Abramovich Buys $1.5 Billion Norilsk Stake in Rusal Deal
Roman Abramovich agreed to revised terms including changes to planned dividends in a deal to buy a $1.5 billion stake in OAO GMK Norilsk Nickel from United Co. Rusal, according to three people familiar with the matter.
Norilsk may distribute at least $9 billion in dividends over three years, the people said, asking not to be identified because the plan isn’t public. The figure is down from the $10 billion given last week because Abramovich will buy equities from shareholders instead of treasury stock, the people said.
The deal with the billionaire part-owner of Evraz Plc (EVR) and Chelsea Football Club aims to resolve a feud between Norilsk’s shareholders. His Millhouse LLC will own 5.87 percent of Norilsk after the biggest supplier of nickel and palladium retires a 17 percent stake in treasury stock, Rusal and billionaire Vladimir Potanin’s Interros Holding Co. said today in a joint statement. Last week’s preliminary deal had Abramovich buying 7.3 percent.
Rusal, controlled by Oleg Deripaska, and Potanin are trying to settle a more than four-year battle over control of Moscow- based Norilsk by balancing their representatives on the board and giving Abramovich voting rights for a 20 percent stake to help quash shareholder disputes, according to the statement.
He will pay $160 a share to Potanin and Rusal, less than the 5,376 rubles ($175) Norilsk closed at yesterday in Moscow. The stock fell 2.1 percent to 5,266 rubles today. Rusal, Interros and Norilsk wouldn’t comment today on the dividends.
Rusal, the world’s biggest aluminum smelter, declined by 1.2 percent to HK$4.82 by the close of Hong Kong trading.
“If Abramovich had bought treasury stock, Norilsk would have had to report losses from its buyback program because it paid $250 to $300 per share last year,” Nikolay Sosnovskiy, a VTB Capital metals analyst, said by phone. That would have cut the dividend Norilsk could pay, Sosnovskiy said.
Norilsk units spent $9 billion buying shares in the parent last year to amass the 17 percent now held as treasury stock.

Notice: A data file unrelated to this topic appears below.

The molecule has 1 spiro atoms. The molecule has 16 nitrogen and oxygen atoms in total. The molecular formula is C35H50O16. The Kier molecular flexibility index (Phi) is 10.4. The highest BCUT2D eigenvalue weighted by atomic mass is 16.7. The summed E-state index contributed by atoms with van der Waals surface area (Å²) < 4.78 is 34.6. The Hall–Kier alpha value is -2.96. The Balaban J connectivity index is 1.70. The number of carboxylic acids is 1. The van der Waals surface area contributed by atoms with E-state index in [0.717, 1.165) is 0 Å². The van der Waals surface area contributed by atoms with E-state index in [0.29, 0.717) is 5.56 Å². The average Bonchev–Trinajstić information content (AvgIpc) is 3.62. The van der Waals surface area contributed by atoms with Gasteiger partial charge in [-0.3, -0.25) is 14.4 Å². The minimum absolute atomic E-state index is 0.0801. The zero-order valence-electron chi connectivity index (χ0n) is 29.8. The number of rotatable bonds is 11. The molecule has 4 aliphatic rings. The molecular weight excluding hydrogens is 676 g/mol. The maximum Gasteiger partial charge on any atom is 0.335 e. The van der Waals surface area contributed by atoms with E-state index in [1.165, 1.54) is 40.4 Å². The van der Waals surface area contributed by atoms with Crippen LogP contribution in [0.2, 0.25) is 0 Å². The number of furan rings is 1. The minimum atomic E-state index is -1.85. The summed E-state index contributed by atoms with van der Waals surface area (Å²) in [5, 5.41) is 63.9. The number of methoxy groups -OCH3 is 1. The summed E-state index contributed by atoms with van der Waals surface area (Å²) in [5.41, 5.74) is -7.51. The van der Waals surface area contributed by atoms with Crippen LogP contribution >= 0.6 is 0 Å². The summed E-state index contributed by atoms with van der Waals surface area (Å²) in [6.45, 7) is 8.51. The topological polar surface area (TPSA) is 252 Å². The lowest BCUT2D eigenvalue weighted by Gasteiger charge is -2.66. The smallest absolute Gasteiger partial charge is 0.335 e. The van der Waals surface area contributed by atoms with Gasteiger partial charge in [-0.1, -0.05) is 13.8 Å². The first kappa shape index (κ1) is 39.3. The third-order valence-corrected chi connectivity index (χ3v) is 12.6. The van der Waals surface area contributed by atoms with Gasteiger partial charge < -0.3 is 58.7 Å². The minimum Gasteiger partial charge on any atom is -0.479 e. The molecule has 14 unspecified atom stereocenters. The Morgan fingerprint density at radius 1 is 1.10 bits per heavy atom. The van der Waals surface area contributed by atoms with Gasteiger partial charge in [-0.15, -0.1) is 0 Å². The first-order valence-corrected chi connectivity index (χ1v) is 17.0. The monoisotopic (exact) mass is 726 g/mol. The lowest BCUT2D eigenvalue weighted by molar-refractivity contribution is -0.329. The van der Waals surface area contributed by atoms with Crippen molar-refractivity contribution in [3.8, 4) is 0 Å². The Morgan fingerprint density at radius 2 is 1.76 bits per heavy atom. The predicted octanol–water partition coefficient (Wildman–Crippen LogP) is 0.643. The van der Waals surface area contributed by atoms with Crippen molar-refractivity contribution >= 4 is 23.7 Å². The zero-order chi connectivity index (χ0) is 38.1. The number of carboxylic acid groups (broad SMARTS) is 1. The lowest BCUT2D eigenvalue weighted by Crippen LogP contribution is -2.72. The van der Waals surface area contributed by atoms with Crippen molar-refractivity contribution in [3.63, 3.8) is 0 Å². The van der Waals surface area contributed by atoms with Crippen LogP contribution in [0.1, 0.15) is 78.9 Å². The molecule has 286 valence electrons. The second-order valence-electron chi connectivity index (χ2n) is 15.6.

“The new structure removes the risk to the company and to minorities of a value dilutive sale of the quasi-treasury shares, transferring this risk to the selling shareholders,” Erik Danemar, a Deutsche Bank AG analyst, said in a note.
Rusal will get as much as $620 million from the deal in addition to dividends, helping it service debt, according to Danemar. It faces about $900 million in debt repayments in 2013.
Potanin and Rusal, selling 5.42 million and 3.87 million shares, respectively, will have 30.3 percent and 27.8 percent of Norilsk after the treasury shares are canceled. The two parties and Abramovich will contribute to a 20 percent stake held in escrow, with Millhouse retaining the voting power, according to the statement, down from 22 percent in the earlier agreement. Potanin will replace Vladimir Strzhalkovsky as chief executive officer, as long as the move gets board approval on Dec. 17.
Abramovich will also get one board seat instead of three.
“Abramovich’s entrance into the company reduces Potanin’s influence over Norilsk and makes Rusal an equal partner, ending the long-time shareholder feud,” said Kirill Chuyko, head of equity research at BCS Financial Group in Moscow.
Rusal said last week that all court proceedings related to Norilsk would be halted. A London arbitration court had been scheduled to begin hearing a claim by Rusal that Potanin breached their 2008 shareholder agreement over Norilsk.
The 13-member board will have four directors nominated by Rusal and four by Potanin. The three parties will each appoint one independent director and the minority shareholders may also put forward a board representative, Rusal said. The aluminum producer said conditions to close the deal still need to be met.
“We always were for any agreement between the owners that would guarantee company development and be in the interests of all shareholders,” Alisher Usmanov, whose Metalloinvest holds a 4 percent stake in Norilsk, said in an e-mail. Metalloinvest hasn’t seen the details of the agreement, Usmanov said.
Abramovich is a former business partner of Deripaska. The two pooled aluminum smelters to form Russian Aluminum in 2000. Abramovich later sold his half to Deripaska, who created Rusal through a three-way merger in 2006 with Sual Group and the alumina assets of what was then Glencore International AG. (GLEN)
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